Have you heard about what is going on in Cambodia? If officials confirm that the H5N1 strain of the bird flu really is spreading from human to human there, it is likely to set off a wave of panic all over the globe.
And if the human-to-human transmission were to start happening in multiple countries, we would have a real nightmare on our hands. We just went through a pandemic that had a very low death rate, but it still paralyzed much of the world for an extended period of time. So how would global authorities react if a disease that has a death rate of more than 50 percent in humans starts spreading like wildfire?
According to the World Health Organization, more than 50 percent of the humans that have tested positive for H5N1 over the past two decades have died.
The good news is that it has been very difficult for humans to become infected. During the past 20 years, there have been less than a thousand confirmed cases.
So even though H5N1 has resulted in the deaths of about 200 million birds worldwide since December 2021, health authorities just kept assuring us that the risk to humans was low.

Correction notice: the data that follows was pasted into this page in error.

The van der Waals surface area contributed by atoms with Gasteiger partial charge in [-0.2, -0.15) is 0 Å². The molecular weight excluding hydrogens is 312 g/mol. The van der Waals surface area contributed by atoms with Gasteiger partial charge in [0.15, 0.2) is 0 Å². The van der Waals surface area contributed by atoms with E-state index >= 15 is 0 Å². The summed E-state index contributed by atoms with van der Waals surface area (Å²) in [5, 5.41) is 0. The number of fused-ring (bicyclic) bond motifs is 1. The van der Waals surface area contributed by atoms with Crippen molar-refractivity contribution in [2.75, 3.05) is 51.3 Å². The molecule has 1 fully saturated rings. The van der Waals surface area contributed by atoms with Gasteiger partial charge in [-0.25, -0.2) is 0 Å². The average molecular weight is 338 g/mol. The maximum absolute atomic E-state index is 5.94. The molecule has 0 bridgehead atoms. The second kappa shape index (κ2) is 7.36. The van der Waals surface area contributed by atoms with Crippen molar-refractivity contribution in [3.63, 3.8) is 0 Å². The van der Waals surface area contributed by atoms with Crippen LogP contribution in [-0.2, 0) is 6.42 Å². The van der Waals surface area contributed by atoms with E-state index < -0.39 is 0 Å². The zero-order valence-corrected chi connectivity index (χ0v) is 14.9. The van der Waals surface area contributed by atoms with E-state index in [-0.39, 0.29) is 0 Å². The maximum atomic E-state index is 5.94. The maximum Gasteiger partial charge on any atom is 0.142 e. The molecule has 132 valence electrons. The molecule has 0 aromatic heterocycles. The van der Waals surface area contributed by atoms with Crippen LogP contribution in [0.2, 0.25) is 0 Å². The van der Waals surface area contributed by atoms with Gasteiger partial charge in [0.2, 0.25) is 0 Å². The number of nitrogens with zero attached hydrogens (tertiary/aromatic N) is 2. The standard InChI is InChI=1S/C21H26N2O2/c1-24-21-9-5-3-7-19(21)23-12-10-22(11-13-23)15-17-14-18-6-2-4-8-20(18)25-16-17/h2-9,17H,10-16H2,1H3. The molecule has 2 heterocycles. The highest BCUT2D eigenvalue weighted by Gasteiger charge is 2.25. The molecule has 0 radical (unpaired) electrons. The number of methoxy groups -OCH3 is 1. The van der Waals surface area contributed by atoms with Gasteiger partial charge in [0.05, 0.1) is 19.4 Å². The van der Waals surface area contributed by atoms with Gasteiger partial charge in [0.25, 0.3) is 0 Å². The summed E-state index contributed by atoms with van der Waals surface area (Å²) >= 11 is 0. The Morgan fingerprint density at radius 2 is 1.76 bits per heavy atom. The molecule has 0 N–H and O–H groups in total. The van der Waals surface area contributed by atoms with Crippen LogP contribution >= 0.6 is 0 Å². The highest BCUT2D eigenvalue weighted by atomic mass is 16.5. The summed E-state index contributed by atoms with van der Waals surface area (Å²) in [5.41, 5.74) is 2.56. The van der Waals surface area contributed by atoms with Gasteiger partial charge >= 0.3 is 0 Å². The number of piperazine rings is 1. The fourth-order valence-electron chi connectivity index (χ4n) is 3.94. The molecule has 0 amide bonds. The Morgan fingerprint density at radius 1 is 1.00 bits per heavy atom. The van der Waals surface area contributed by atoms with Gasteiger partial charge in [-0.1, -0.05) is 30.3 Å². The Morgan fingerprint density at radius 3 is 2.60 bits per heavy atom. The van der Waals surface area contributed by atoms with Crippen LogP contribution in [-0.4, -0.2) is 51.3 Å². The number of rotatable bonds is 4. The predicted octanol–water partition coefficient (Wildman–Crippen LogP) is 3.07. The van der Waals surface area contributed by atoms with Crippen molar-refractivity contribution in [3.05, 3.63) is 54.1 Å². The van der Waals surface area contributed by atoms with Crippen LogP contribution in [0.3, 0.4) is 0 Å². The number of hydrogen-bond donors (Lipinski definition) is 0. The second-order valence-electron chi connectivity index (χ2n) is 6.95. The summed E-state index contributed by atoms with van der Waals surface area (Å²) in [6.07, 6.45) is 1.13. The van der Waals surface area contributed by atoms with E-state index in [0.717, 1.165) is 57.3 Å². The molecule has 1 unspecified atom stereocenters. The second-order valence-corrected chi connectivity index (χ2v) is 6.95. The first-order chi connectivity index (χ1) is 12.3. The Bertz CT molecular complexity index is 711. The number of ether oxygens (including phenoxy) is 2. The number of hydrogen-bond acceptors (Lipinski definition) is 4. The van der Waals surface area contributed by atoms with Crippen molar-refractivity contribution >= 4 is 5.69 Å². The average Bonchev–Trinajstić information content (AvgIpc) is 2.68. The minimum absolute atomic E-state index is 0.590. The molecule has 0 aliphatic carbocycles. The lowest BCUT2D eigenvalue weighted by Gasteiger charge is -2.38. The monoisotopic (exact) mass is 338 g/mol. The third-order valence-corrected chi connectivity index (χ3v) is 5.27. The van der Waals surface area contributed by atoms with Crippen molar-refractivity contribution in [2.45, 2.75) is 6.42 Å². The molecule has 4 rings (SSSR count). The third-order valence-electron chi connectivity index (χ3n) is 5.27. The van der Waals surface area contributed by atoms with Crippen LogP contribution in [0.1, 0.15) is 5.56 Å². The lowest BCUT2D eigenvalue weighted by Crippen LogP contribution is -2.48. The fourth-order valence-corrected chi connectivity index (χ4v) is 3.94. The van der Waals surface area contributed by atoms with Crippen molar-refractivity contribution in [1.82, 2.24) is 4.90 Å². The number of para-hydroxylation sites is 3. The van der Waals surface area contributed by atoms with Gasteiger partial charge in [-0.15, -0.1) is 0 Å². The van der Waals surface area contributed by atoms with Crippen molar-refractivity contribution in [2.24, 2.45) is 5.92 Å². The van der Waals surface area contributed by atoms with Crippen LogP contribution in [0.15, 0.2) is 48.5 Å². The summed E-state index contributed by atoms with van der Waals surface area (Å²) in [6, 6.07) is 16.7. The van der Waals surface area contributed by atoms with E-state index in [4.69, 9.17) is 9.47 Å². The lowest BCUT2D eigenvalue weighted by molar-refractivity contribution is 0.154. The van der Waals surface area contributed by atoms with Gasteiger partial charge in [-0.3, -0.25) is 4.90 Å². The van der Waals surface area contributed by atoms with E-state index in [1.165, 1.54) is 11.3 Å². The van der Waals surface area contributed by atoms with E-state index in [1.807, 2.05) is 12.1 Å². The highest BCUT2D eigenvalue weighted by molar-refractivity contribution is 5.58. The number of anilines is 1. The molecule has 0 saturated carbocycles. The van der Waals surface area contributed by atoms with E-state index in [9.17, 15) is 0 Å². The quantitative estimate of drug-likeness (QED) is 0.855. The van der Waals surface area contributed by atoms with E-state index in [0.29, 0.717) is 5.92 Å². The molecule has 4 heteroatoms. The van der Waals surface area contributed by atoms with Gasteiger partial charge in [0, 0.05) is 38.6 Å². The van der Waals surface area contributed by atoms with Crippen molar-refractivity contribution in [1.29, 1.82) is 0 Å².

But now everything may be changing. In recent weeks, we have seen H5N1 mutate and start to spread among various types of mammals, and that has deeply alarmed many experts. For example, the following comes from an article posted by Johns Hopkins University…
In particular, the jump from birds to mammals—including foxes, bears, mink, whales, and seals—is “significant and something to pay attention to,” says Davis, an associate professor in environmental health and engineering at Johns Hopkins University’s Bloomberg School of Public Health.
“What people may not remember from high school biology is that there are larger differences between birds and mammals than there are among mammals, so finding the virus in mammals indicates an expanded host range.”
Earlier this month, I posted an article that discussed many of the mammal deaths that we have been seeing all over the planet. In particular, the fact that H5N1 is spreading among minks is especially noteworthy, because minks have respiratory systems that are very similar to humans. So that brings us to what is happening in Cambodia.
It is being reported that an 11-year-old girl has died after contracting H5N1… Health officials in Prey Veng province have confirmed the death of an 11-year-old girl from H5N1, Cambodia’s first known human “bird flu” infection since 2014.
Panharith Seng, director of the Prey Veng provincial health department, told VOA Khmer on Thursday that many chickens and ducks in the area where the girl lived had died of H5N1. We are being told that she was first diagnosed on February 16th and that she died shortly thereafter… She became ill on February 16 and was sent to be treated at a hospital in the capital.
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